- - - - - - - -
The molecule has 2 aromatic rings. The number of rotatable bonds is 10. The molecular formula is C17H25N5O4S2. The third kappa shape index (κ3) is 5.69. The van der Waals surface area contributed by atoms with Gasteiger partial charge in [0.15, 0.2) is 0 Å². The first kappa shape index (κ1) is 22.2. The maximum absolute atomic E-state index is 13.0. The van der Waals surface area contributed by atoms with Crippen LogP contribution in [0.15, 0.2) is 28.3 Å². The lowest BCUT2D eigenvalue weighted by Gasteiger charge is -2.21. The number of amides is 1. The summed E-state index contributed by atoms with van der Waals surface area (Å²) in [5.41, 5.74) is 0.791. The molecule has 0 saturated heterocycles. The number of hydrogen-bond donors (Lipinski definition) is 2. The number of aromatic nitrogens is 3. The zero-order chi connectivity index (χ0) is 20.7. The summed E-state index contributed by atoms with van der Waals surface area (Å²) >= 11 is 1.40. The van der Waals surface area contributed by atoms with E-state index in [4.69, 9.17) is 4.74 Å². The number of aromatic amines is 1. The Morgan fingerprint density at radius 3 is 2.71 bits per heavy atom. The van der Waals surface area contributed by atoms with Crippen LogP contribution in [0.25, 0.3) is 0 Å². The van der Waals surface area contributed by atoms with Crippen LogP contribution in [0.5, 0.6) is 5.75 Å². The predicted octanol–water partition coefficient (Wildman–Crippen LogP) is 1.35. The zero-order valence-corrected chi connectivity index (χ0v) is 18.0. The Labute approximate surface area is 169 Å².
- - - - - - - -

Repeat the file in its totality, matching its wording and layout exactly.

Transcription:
The molecule has 2 aromatic rings. The number of rotatable bonds is 10. The molecular formula is C17H25N5O4S2. The third kappa shape index (κ3) is 5.69. The van der Waals surface area contributed by atoms with Gasteiger partial charge in [0.15, 0.2) is 0 Å². The first kappa shape index (κ1) is 22.2. The maximum absolute atomic E-state index is 13.0. The van der Waals surface area contributed by atoms with Crippen LogP contribution in [0.15, 0.2) is 28.3 Å². The lowest BCUT2D eigenvalue weighted by Gasteiger charge is -2.21. The number of amides is 1. The summed E-state index contributed by atoms with van der Waals surface area (Å²) in [5.41, 5.74) is 0.791. The molecule has 0 saturated heterocycles. The number of hydrogen-bond donors (Lipinski definition) is 2. The number of aromatic nitrogens is 3. The zero-order chi connectivity index (χ0) is 20.7. The summed E-state index contributed by atoms with van der Waals surface area (Å²) >= 11 is 1.40. The van der Waals surface area contributed by atoms with E-state index in [4.69, 9.17) is 4.74 Å². The number of aromatic amines is 1. The Morgan fingerprint density at radius 3 is 2.71 bits per heavy atom. The van der Waals surface area contributed by atoms with Crippen LogP contribution in [0.25, 0.3) is 0 Å². The van der Waals surface area contributed by atoms with Crippen LogP contribution in [0.5, 0.6) is 5.75 Å². The predicted octanol–water partition coefficient (Wildman–Crippen LogP) is 1.35. The zero-order valence-corrected chi connectivity index (χ0v) is 18.0. The Labute approximate surface area is 169 Å².